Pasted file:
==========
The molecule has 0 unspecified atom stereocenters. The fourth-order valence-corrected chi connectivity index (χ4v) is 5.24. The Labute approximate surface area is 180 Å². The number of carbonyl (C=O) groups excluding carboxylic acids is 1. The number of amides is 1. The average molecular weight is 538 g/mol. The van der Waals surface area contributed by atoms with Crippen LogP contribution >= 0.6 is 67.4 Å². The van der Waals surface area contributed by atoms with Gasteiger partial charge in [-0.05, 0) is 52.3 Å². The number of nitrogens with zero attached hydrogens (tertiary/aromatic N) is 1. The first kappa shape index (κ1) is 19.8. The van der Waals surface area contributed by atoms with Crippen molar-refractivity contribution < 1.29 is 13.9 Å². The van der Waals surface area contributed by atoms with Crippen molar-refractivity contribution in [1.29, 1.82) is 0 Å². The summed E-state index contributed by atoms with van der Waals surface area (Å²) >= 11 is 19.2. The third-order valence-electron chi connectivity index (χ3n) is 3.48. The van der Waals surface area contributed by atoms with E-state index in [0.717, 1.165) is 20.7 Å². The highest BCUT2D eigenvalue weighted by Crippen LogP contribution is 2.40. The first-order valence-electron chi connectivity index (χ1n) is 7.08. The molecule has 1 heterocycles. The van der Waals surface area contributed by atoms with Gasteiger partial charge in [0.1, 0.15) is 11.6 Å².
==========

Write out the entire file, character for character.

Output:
The molecule has 0 unspecified atom stereocenters. The fourth-order valence-corrected chi connectivity index (χ4v) is 5.24. The Labute approximate surface area is 180 Å². The number of carbonyl (C=O) groups excluding carboxylic acids is 1. The number of amides is 1. The average molecular weight is 538 g/mol. The van der Waals surface area contributed by atoms with Crippen LogP contribution >= 0.6 is 67.4 Å². The van der Waals surface area contributed by atoms with Gasteiger partial charge in [-0.05, 0) is 52.3 Å². The number of nitrogens with zero attached hydrogens (tertiary/aromatic N) is 1. The first kappa shape index (κ1) is 19.8. The van der Waals surface area contributed by atoms with Crippen molar-refractivity contribution < 1.29 is 13.9 Å². The van der Waals surface area contributed by atoms with Crippen molar-refractivity contribution in [1.29, 1.82) is 0 Å². The summed E-state index contributed by atoms with van der Waals surface area (Å²) >= 11 is 19.2. The third-order valence-electron chi connectivity index (χ3n) is 3.48. The van der Waals surface area contributed by atoms with E-state index in [0.717, 1.165) is 20.7 Å². The highest BCUT2D eigenvalue weighted by Crippen LogP contribution is 2.40. The first-order valence-electron chi connectivity index (χ1n) is 7.08. The molecule has 1 heterocycles. The van der Waals surface area contributed by atoms with Gasteiger partial charge in [0.1, 0.15) is 11.6 Å².